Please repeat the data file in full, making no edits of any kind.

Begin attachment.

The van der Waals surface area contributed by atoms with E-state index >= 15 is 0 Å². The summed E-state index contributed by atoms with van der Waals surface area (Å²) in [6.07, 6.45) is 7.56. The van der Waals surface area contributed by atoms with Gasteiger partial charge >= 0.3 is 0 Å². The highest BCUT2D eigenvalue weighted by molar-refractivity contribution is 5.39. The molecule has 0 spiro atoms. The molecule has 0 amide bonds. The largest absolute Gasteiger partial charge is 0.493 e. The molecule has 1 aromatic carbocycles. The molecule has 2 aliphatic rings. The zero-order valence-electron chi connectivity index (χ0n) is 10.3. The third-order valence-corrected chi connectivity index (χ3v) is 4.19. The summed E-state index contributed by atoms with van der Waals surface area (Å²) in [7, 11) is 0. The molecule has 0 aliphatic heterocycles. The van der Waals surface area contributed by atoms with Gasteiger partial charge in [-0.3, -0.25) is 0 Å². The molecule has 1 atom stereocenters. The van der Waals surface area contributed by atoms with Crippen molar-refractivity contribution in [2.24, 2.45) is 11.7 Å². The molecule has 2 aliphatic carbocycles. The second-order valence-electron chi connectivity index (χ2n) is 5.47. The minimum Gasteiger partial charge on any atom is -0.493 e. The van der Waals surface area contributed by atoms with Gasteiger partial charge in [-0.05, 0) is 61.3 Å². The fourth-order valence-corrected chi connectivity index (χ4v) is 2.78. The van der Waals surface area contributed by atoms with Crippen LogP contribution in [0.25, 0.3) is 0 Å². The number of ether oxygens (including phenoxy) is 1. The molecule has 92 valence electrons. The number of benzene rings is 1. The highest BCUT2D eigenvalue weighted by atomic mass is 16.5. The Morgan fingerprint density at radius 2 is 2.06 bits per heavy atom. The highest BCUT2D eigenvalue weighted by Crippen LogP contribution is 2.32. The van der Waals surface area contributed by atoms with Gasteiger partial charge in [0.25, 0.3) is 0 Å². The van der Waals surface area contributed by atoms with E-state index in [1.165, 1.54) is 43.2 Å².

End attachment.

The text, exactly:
The van der Waals surface area contributed by atoms with E-state index >= 15 is 0 Å². The summed E-state index contributed by atoms with van der Waals surface area (Å²) in [6.07, 6.45) is 7.56. The van der Waals surface area contributed by atoms with Gasteiger partial charge >= 0.3 is 0 Å². The highest BCUT2D eigenvalue weighted by molar-refractivity contribution is 5.39. The molecule has 0 spiro atoms. The molecule has 0 amide bonds. The largest absolute Gasteiger partial charge is 0.493 e. The molecule has 1 aromatic carbocycles. The molecule has 2 aliphatic rings. The zero-order valence-electron chi connectivity index (χ0n) is 10.3. The third-order valence-corrected chi connectivity index (χ3v) is 4.19. The summed E-state index contributed by atoms with van der Waals surface area (Å²) in [7, 11) is 0. The molecule has 0 aliphatic heterocycles. The van der Waals surface area contributed by atoms with Gasteiger partial charge in [-0.3, -0.25) is 0 Å². The molecule has 1 atom stereocenters. The van der Waals surface area contributed by atoms with Crippen molar-refractivity contribution in [2.24, 2.45) is 11.7 Å². The molecule has 2 aliphatic carbocycles. The second-order valence-electron chi connectivity index (χ2n) is 5.47. The minimum Gasteiger partial charge on any atom is -0.493 e. The van der Waals surface area contributed by atoms with Gasteiger partial charge in [-0.05, 0) is 61.3 Å². The fourth-order valence-corrected chi connectivity index (χ4v) is 2.78. The van der Waals surface area contributed by atoms with Crippen LogP contribution in [0.25, 0.3) is 0 Å². The number of ether oxygens (including phenoxy) is 1. The molecule has 92 valence electrons. The number of benzene rings is 1. The highest BCUT2D eigenvalue weighted by atomic mass is 16.5. The Morgan fingerprint density at radius 2 is 2.06 bits per heavy atom. The highest BCUT2D eigenvalue weighted by Crippen LogP contribution is 2.32. The van der Waals surface area contributed by atoms with Gasteiger partial charge in [0.25, 0.3) is 0 Å². The van der Waals surface area contributed by atoms with E-state index in [1.165, 1.54) is 43.2 Å².